Our General Assembly has a full plate of important issues this session. How to operate state government for free seems to be a major objective. In the search for answers, looking over our neighbors’ shoulder seems permissible. Imitation is a sincere form of flattery, or so we’re told.

To the editor:

Our General Assembly has a full plate of important issues this session. How to operate state government for free seems to be a major objective. In the search for answers, looking over our neighbors’ shoulder seems permissible. Imitation is a sincere form of flattery, or so we’re told.

The powers that be in Kansas have decided cutting all business and some individual tax is the road to prosperity. Our own Republican hole-in-the-wall gang professes we must follow suit or face economic Armageddon. Early indications are that Kansas may have trouble getting the effects of this plan wiped off their boots.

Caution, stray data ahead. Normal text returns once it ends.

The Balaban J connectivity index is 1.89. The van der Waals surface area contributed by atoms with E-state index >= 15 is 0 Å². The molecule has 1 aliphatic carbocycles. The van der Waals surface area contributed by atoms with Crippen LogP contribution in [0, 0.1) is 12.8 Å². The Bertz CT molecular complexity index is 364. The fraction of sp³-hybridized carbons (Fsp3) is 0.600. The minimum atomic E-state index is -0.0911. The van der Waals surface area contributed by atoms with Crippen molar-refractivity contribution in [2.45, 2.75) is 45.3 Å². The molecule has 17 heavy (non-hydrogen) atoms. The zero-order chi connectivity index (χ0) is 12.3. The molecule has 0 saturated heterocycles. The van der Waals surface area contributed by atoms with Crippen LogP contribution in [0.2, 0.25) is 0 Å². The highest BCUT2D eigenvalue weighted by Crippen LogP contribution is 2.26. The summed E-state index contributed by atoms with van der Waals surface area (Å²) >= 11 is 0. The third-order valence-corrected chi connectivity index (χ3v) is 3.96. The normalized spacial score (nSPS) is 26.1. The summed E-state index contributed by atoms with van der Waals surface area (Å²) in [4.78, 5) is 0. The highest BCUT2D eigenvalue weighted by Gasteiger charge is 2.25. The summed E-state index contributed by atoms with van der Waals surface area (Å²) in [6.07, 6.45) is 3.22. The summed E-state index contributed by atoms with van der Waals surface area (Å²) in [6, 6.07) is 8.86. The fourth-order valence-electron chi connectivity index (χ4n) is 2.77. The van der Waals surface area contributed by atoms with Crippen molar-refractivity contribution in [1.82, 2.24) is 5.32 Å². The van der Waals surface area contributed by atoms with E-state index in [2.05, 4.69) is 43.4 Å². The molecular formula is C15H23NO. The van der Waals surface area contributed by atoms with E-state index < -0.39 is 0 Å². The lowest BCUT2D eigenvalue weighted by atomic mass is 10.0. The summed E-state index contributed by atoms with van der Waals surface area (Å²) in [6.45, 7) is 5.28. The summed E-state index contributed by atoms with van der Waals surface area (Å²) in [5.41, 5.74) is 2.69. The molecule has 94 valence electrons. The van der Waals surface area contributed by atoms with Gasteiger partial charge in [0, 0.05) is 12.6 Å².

Two Nebraska state senators have introduced a bill to eliminate the individual income tax and the corporate tax and make up the lost revenue by eliminating sales tax exemptions. Currently, agriculture machinery and crop inputs, including seed, chemicals and fertilizer, are exempt from the Nebraska sales tax. Nebraska and Missouri have much in common. Both have large rural areas, both have a conservative populace, both have similar tax laws and both are ruled by Republicans.

How could the evidence be clearer? Corporate interests have out bid farmers for political affection.

Why didn’t our Republicans think of this keen idea? Call your legislator and tell him to copy a page out of the Nebraska play book. On second thought, save your dime; they’ll get around to it soon enough. If it’s good enough for the neighbors, it’s good enough for us.